In 2020, the Grievor was discharged from her position as a Conductor. The Union grieved the discharge and, on January 24, 2022, this Office issued CROA 4806 & 4807 (the “Award”), ordering the Company to reinstate the Grievor and make her whole in all respects. I retained jurisdiction regarding the implementation of the Award.
In the decisions relied upon by the Company, the grievors took no steps or provided no evidence to show that they applied for other work: CROA 4355S, CROA 4505S. In the circumstances of this case, including the short period of time at issue, I am not persuaded that the Grievor failed to take steps to mitigate her losses between January 1 and January 24, 2022. Accordingly, there is no basis to reduce her compensation for the Relevant Period for failing to mitigate. The Grievor is entitled to be compensated at the agreed-upon comparator rate from January 1, 2022 to August 18, 2022.
To the extent, as asserted by the union, that “union members who are required to attend disciplinary investigations have found that their personal health information beyond functional limitations are relied on as Appendixes in such proceedings,” that practice must come to an immediate end. An employee who provides consent on a FAF to disclosure of medical information does so for one purpose only: to provide the necessary information for accommodation. Any other use of the information is completely improper (not including, of course, when necessary to respond to an accommodation grievance or some other legal proceeding or as required by law).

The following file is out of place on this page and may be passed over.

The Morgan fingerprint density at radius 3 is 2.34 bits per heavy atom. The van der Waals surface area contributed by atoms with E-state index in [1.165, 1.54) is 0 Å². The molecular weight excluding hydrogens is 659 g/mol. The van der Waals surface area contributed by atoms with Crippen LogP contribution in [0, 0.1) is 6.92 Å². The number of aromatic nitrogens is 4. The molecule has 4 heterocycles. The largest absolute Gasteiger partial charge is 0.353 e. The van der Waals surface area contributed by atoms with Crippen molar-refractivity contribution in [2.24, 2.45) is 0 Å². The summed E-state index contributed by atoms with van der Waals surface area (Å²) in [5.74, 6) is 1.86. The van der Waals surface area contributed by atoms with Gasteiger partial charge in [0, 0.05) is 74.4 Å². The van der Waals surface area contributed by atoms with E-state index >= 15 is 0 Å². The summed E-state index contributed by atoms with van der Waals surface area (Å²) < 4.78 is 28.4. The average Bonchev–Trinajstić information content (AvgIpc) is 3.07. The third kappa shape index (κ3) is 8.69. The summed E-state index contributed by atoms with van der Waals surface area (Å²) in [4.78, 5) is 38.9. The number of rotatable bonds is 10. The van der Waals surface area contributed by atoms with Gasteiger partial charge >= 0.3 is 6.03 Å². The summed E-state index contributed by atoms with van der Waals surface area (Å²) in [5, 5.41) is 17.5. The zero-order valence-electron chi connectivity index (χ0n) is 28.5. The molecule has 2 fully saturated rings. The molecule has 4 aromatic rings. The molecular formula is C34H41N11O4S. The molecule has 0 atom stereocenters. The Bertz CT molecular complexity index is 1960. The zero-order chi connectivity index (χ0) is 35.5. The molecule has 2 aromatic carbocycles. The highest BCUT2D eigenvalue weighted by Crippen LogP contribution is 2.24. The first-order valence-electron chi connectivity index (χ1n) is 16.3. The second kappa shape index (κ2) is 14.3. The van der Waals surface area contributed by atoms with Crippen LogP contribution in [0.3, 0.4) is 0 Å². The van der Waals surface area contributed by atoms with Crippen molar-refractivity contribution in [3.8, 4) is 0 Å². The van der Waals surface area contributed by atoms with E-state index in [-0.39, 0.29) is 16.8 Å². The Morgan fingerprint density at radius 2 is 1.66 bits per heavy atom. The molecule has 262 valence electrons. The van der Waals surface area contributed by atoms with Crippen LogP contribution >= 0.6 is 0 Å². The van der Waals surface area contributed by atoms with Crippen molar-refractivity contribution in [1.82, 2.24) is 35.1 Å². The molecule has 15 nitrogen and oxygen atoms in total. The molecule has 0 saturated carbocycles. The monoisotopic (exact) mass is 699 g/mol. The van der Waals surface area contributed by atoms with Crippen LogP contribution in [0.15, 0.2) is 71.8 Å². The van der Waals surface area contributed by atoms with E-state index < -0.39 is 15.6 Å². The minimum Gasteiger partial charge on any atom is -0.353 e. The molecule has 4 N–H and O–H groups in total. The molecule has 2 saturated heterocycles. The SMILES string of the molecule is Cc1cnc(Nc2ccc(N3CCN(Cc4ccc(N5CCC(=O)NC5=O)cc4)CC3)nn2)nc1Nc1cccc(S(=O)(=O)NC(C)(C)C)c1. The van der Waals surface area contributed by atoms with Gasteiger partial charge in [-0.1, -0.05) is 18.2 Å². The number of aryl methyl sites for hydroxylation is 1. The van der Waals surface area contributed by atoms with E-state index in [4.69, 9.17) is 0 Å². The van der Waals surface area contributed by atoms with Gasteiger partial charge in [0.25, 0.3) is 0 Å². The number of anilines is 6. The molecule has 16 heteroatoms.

In the aftermath of the award, the FAF disclosure provision should have been revised to comply with the award. The Company is directed to immediately amend the FAF consent provision to eliminate reference to Policy 1804 and to promptly inform that union that it has done so. To the extent that Policy 1804 continues to allow disclosure of medical information beyond functional abilities and restrictions for accommodation purposes (or for use in an accommodation grievance or as required by law) it is of no force and effect.
This case concerns an employer revision to the employee consent provision of the FAF. It proceeded to a hearing in Toronto on October 31, 2018. At that time, and with the explicit consent of counsel, an effort was made to resolve the outstanding issues in dispute. It was agreed that the parties would continue those discussions following the hearing, but that if they were unable to resolve the outstanding matters, I would, as was discussed at the hearing, issue a direction. Unfortunately, the parties were unable to reach an agreement. Accordingly, I direct as follows with respect to the consent provision of the FAF: Except as required by law, supervisors and managers are only entitled to information about functional limitations.
In this case, I find there was no concern for false claims or inability to trust the Grievor during his employment prior to the June 12, 2018 collision. There is no dispute regarding the impact on the Grievor. He did not attempt to hide his absences and no concerns were raised by the Company. Unlike the Grievor in Ad Hoc 700, I can find no reason to believe he cannot return to that trusted status.